West Virginia became the first state to enact a sales tax on 03 May 1921. It would go into effect on 01 July 1921.
Georgia followed in 1929; Mississippi, in 1930. Between 1932 and 1937, 30 states enacted retail sales taxes, starting with a new form that Mississippi introduced in 1932.
The retail taxes of the thirties applied essentially to sales of tangible personal property. Sales of consumer services were excluded from coverage. On the other hand, sales of production machinery and equipment fell within the scope of the early taxes.
Today, 45 states and the District of Columbia collect statewide sales taxes. The five states that do not are Alaska, Delaware, Montana, New Hampshire and Oregon.
Researchers have identified how governments and rulers have used taxes to raise funds going back in time to 2000BC.
Taxes and the Internet
On 21 June 2018, the Supreme Court ruled (5-4) in South Dakota v. Wayfair, Inc. that South Dakota could require out-of-state internet retailers to collect its sales tax on resident purchases.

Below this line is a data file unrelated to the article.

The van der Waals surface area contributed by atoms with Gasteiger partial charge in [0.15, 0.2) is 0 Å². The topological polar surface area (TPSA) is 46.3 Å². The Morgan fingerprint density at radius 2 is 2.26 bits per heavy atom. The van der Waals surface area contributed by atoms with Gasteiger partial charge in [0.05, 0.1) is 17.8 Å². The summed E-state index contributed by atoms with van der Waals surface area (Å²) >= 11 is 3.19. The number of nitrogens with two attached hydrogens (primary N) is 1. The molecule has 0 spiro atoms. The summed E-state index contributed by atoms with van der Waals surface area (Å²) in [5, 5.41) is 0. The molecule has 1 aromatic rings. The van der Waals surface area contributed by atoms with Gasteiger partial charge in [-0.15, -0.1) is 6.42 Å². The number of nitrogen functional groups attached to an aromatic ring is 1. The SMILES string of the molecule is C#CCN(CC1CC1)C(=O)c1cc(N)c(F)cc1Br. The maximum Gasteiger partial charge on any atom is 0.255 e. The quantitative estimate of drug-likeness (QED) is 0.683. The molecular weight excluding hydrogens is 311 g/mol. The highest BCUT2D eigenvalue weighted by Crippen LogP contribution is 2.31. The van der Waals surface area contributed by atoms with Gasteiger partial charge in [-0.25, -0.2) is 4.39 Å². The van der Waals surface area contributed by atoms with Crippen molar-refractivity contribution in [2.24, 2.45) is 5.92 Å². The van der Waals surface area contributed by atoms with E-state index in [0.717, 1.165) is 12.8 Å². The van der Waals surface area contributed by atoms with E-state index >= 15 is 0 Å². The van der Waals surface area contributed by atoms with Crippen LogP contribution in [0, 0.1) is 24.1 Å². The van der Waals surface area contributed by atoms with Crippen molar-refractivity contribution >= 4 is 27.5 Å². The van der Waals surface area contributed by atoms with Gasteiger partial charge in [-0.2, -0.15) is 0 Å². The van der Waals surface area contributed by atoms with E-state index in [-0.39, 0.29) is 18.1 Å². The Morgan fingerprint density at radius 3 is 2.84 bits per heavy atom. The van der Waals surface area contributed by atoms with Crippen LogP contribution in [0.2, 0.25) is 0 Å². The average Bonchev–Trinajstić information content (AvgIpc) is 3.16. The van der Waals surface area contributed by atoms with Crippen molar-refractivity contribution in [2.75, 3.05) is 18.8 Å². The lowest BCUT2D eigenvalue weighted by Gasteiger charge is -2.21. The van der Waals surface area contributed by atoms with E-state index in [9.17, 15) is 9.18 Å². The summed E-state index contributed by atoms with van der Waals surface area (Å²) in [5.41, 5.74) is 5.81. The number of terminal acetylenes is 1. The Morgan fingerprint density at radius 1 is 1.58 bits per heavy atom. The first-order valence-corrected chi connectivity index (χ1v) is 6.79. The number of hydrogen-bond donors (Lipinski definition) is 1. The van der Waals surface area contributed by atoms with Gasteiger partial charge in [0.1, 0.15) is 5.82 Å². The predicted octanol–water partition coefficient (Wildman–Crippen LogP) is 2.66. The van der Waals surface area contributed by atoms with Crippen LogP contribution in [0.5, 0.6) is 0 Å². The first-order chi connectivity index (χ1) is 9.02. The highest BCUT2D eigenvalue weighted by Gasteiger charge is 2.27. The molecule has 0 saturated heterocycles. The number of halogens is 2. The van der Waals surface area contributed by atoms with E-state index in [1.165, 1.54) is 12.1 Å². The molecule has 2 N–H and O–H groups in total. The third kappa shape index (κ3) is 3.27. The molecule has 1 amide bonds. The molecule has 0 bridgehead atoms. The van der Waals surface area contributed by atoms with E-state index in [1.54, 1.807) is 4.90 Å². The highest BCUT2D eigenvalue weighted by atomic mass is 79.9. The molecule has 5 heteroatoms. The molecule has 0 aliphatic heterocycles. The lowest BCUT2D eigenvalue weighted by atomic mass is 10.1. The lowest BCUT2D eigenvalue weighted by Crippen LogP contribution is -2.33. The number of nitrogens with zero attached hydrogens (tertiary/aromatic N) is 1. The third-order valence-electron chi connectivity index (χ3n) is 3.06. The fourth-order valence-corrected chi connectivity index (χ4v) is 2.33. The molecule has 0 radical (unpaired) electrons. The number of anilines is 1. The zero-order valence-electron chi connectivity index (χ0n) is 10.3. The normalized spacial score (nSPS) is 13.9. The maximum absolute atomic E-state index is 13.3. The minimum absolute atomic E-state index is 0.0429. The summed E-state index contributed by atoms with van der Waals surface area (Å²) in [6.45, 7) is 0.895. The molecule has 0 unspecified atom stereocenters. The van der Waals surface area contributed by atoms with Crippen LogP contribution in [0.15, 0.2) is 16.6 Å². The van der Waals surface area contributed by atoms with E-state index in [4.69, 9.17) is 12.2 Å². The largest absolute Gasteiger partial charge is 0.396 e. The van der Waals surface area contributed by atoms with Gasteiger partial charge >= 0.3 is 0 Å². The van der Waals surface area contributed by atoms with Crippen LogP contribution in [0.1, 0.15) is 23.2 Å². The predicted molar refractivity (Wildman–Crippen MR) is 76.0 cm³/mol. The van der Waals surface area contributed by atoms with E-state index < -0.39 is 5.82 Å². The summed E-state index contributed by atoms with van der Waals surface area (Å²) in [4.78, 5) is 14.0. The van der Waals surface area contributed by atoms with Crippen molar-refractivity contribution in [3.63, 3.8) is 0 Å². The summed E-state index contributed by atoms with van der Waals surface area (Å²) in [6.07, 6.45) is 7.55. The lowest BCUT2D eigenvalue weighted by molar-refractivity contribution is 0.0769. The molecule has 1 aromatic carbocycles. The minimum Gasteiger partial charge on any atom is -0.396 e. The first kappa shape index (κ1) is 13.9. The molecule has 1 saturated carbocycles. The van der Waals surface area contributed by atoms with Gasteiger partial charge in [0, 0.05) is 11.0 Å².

The largest online retailer, Amazon.com, had collected sales taxes nationwide since 2014, and shortly after the decision, rival Overstock.com said it would do so as well.
That Court decision overruled two cases that had limited state sales tax collection to those businesses with a physical presence, National Bellas Hess, Inc. v. Illinois Department of Revenue (1967) and Quill Corp. v. North Dakota (1992).
More than just about a South Dakota law, the case involved weighty and long unsettled questions such as due process limitations on jurisdiction, the proper roles of Congress and the courts in enforcing limitations on state actions taxing or regulating interstate commerce, the standard by which the Supreme Court should overrule prior decisions, the thorny question of state regulations that impact producers in other states, and how (or whether) to tax activities that happen everywhere and nowhere in the cloud or on the internet.
In 2016, President Barack Obama signed the Trade Facilitation and Trade Enforcement Act of 2015. It “bars federal, state and local governments from taxing Internet access and from imposing discriminatory Internet-only taxes such as bit taxes, bandwidth taxes, and email taxes.”